THE WALKING DEAD #156 [Review]

the walking dead 156 cvr negan
THE WALKING DEAD #156/ Written by ROBERT KIRKMAN/ Art by CHARLIE ADLARD/ Inks by STEPHANO GAUDIANO/ Grey Tones by CLIFF RATHBURN/ Published by IMAGE COMICS

I know I’m late to The Walking Dead party. This has been an ongoing series for what… 13 years now? And I’m just now reading it? What’s wrong with me? I really do not have a good excuse. Let’s put my tardiness on the shelf for now because issue 156 – titled Queen and King – was amazing, and I don’t want to distract from all the great points of the issue explaining why I’m just now binge reading the series.

The issue centers around the budding relationship between Alpha and Negan. Alpha, as the leader of the Whisperers is the current big bad in the series, and we all know Negan’s background. Kirkman does a great job of building tension in the story with every line of dialogue shared between the two antagonists. Negan’s constant smart-aleck approach to heavy situations is in direct contrast to the subdued, survivalist approach of Alpha and her group.

The bottom line to this relationship is that Negan’s personality shines as he tries to acclimate to the Whisperers animalistic, instinctual attitudes. The Whisperers also benefit from this continued development of Negan’s personality as it gives Kirkman a chance to highlight exactly how their power hierarchy is structured.

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Introducing Negan into the Whisperers also allows Alpha to become a more complex character. Kirkman has presented her as a hardened, battle-tested leader who will commit an act of violence or depravity to keep her people alive. A lot like Negan, right? We’ve seen what Negan has done to stay alive, and we’ve had a few glimpses of Alpha in action (sending her daughter to live at the Hilltop and the epic final panel of issue 144). In this issue, through her interactions with her second in command, Beta, and Negan, Alpha shows a human side that has only been hinted at in previous issues. Kirkman’s exploration of the duality of Alpha’s and Negan’s psyche reminds us of Negan’s past, builds incredible tension, and foreshadows epic confrontations to come.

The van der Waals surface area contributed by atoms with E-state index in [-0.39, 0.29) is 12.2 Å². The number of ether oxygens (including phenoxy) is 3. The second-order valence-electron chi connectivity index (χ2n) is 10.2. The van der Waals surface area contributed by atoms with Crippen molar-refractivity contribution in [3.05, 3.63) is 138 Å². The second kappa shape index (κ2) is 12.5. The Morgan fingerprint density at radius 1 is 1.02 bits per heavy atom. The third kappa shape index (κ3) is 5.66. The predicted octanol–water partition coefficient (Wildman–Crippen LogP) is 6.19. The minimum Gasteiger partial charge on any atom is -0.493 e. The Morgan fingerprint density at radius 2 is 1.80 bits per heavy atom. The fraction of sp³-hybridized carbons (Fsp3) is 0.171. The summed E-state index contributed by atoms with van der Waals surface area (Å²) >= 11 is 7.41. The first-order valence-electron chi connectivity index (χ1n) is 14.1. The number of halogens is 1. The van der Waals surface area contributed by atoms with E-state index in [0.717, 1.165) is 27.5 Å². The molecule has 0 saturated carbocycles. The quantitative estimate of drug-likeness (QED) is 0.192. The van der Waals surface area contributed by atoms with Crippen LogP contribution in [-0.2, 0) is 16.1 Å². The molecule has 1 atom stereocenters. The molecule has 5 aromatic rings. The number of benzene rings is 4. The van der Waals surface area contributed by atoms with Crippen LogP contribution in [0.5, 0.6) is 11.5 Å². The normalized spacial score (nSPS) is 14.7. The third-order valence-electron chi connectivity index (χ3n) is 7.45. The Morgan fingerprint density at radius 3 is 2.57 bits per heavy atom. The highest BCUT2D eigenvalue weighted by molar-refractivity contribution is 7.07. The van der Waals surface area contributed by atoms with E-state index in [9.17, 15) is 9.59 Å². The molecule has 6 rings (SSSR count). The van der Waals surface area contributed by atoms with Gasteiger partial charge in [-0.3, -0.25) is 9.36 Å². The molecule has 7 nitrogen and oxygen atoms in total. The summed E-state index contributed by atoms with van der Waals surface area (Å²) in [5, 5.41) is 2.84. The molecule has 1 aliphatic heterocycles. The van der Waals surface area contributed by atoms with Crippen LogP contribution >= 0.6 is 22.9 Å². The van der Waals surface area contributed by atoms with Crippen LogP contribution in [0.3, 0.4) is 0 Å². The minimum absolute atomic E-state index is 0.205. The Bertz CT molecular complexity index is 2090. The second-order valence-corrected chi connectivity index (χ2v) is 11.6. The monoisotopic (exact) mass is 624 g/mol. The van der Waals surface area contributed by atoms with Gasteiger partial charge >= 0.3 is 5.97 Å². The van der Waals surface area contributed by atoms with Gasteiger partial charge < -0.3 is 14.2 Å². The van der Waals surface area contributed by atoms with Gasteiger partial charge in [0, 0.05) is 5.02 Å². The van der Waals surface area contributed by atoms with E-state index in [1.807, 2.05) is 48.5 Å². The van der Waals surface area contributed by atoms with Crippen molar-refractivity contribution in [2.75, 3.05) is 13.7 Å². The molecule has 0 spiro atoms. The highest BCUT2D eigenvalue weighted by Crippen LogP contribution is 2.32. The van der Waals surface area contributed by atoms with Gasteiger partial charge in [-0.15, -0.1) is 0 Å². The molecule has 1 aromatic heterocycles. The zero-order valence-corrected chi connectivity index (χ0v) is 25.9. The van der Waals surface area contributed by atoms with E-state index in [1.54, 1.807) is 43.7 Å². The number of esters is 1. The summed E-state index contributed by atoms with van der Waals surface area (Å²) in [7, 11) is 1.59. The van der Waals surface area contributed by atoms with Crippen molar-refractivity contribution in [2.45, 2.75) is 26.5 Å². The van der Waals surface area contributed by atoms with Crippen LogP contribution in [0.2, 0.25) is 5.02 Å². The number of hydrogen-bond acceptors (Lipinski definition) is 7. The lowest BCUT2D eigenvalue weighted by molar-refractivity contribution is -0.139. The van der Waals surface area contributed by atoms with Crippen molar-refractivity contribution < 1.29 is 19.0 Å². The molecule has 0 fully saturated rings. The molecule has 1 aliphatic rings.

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The artwork by Charlie Adlard, Stefano Gaudiano, and Cliff Rathburn is as good as it ever. This team has proven time and again that minimalistic, black and white panels can provide just as much tension and emotion as Kirkman supplies within the dialogue. It constantly surprises me just how much emotion the artistic talent on this comic can convey. When Beta disapproves of Negan’s presence in the Whisperers society, it is Adlard’s art that shows Beta’s stoic disapproval. When Negan has to face the Walkers alone by Alpha’s decree, the dialogue provides charisma and complexity, but the art provides a mix of emotional responses that adds depth to the story.

There’s no Rick, Maggie, Carl or Michonne in this issue. It’s an issue of antagonists doing what they do best while surviving the zombie apocalypse. Kirkman knows exactly how to build tension and momentum in this issue of The Walking Dead and bring the story to a halt with exposition. Adlard, Gaudiano, and Rathburn know how to perfectly work in unison with Kirkman’s aspects to create a perfect well paced, tension filled masterpiece.

Rating 5

About Marcus Hammond

Marcus is a proofreader with an obsession for comic books, movies, and if he's honest with himself, all things pop culture. He embraces his dorky, analytical side and finds nothing wrong with wearing a superhero t-shirt everyday, even if it's underneath a collared shirt. He finds Twitter fascinating so if one is so compelled, however, you can reach him at @BoomGalactus.

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